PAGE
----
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The Improvised Life

John Stoops shares the benefits of improvisational skills through The Revival.

John Stoops
John Stoops leads an improvisational workshop for a Kellogg School of Management master’s program.Image: Ryan Rayburn © Northwestern Kellogg School of Management

By Sophia Lo
Spring 2020

At the start of his two decades in advertising at Leo Burnett, John Stoops discovered that his benefits package included a stipend for improv classes. Though he says he was never a drama club guy, he jumped at the opportunity. Before long he was performing with Second City and then joined Boom Chicago, a comedy club and improv group founded by Northwestern alumni in Amsterdam, where he shared the stage with Seth Meyers ’96, ’16 H and Jordan Peele.

After returning to the U.S., Stoops attended the Kellogg School of Management, where he developed the idea of The Revival, a theater and education company that focuses on improvisational skills. The company, based in Chicago’s Hyde Park neighborhood, performs and offers classes and workshops for children, adults and students, including at Kellogg, around themes of leadership, inclusion and innovation.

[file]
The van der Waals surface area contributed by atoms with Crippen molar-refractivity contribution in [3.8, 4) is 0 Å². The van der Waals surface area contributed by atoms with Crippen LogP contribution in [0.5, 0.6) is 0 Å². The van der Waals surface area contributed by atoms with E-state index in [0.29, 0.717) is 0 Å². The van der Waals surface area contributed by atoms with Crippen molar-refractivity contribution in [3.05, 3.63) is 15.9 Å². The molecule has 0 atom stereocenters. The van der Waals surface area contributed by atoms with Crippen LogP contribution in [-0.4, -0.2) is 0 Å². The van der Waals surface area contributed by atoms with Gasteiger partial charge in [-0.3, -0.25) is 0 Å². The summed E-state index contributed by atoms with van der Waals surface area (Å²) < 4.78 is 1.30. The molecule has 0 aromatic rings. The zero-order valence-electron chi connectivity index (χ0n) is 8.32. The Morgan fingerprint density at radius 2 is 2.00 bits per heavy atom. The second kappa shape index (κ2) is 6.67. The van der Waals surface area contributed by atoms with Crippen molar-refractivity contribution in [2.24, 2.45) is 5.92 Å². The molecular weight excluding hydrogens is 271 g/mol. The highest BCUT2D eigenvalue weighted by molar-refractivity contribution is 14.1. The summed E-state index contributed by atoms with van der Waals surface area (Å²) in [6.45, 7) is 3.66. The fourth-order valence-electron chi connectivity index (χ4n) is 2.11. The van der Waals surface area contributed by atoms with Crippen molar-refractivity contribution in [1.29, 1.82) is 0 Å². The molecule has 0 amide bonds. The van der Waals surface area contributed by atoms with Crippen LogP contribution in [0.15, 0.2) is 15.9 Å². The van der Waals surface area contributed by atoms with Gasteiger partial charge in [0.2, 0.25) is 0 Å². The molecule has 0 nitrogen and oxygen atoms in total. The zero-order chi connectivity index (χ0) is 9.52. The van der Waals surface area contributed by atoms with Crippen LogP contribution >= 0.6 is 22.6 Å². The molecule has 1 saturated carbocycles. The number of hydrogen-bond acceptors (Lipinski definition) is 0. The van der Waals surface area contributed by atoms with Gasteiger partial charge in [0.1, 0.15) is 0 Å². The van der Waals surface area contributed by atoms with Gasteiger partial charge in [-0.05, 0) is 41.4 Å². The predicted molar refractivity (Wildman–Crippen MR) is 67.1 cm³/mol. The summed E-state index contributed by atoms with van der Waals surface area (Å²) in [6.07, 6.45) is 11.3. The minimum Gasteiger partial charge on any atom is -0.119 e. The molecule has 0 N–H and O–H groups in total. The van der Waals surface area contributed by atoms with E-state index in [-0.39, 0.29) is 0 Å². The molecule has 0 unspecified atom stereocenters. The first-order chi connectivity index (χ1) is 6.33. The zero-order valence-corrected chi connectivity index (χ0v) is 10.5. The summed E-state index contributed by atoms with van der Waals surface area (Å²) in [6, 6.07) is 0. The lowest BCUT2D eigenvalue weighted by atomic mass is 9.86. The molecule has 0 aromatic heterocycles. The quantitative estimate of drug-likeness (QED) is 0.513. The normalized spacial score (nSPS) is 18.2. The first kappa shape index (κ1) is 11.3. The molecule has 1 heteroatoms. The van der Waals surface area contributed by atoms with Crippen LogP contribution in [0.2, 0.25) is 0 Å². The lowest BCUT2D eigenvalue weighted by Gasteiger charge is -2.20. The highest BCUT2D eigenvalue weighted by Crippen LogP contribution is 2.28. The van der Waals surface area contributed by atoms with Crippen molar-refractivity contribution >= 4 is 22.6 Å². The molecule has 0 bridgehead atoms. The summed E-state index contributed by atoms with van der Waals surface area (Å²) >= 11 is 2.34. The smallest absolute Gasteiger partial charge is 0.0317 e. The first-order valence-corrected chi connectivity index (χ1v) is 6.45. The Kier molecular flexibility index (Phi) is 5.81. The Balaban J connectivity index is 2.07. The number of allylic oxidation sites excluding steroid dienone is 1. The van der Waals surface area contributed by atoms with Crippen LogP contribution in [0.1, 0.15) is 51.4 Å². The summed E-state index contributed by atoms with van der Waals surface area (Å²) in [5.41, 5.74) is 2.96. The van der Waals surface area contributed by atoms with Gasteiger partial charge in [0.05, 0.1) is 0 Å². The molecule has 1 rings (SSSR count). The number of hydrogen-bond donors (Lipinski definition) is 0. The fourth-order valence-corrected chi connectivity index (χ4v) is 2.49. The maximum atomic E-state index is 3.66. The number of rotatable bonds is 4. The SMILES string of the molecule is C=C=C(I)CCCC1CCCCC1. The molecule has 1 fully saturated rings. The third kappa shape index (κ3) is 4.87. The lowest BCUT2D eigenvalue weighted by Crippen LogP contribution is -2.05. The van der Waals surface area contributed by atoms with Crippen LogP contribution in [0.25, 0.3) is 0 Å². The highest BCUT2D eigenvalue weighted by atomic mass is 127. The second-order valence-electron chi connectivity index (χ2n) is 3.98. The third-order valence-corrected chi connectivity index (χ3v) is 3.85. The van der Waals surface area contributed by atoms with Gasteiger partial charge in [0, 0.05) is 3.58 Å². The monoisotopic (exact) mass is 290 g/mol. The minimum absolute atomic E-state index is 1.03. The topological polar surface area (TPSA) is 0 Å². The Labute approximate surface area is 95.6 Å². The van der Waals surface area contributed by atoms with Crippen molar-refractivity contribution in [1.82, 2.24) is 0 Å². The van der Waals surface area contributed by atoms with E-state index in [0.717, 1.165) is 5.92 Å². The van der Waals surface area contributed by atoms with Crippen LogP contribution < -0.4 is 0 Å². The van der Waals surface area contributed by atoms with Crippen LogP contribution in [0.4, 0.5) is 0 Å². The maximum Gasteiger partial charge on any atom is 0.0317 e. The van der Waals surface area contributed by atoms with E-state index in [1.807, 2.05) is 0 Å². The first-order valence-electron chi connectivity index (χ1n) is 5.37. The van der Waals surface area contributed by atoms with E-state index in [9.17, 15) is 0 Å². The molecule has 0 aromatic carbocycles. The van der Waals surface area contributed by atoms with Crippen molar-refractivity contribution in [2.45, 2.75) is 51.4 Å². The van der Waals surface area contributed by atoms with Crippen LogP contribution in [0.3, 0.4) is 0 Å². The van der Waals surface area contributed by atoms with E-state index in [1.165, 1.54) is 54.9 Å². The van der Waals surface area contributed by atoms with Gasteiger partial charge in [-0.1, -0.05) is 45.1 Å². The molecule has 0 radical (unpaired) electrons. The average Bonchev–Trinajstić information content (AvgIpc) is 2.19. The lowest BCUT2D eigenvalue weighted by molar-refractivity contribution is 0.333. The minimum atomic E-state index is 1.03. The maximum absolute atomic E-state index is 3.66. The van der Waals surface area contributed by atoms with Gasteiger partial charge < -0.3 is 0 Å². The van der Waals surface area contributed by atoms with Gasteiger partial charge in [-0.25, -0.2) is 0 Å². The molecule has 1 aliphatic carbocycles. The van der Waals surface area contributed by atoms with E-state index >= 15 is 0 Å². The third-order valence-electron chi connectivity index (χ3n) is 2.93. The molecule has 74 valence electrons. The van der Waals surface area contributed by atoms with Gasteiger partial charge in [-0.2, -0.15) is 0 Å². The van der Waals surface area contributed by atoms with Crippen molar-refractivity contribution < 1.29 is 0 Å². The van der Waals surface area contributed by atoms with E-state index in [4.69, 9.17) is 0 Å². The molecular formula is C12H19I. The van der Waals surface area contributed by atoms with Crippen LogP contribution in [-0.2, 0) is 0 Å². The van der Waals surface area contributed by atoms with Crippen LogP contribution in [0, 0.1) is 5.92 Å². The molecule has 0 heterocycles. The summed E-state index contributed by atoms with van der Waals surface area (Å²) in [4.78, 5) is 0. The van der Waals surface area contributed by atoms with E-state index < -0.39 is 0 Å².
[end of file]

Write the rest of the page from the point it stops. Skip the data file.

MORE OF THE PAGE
For Stoops, the applications of improvisation go far beyond the stage. He says the skills taught in improv workshops help to build a sense of community and teach participants to collaborate, communicate and engage with others. Instead of focusing on telling jokes, The Revival aims to teach skills that are transferable. “What we’re really doing is working with the building blocks of improvisation, which are active listening, collaboration and this philosophy of ‘yes and,’ ” Stoops says. “This notion that whatever a colleague offers to you, it’s important that you acknowledge what they have offered and build upon it in a positive, proactive way.”

While improv can seem daunting, Stoops emphasizes the supportive environment that The Revival fosters. “What we ask people to do is take a deep breath and focus in on everyone else, and to listen to our peers, our partners, our colleagues. It’s first and foremost about listening. If we all embrace that philosophy of having each other’s back, suddenly it’s this amazing, team-based, collaborative experience that never puts folks on the spot, never makes folks feel uncomfortable. It really is a team sport.”

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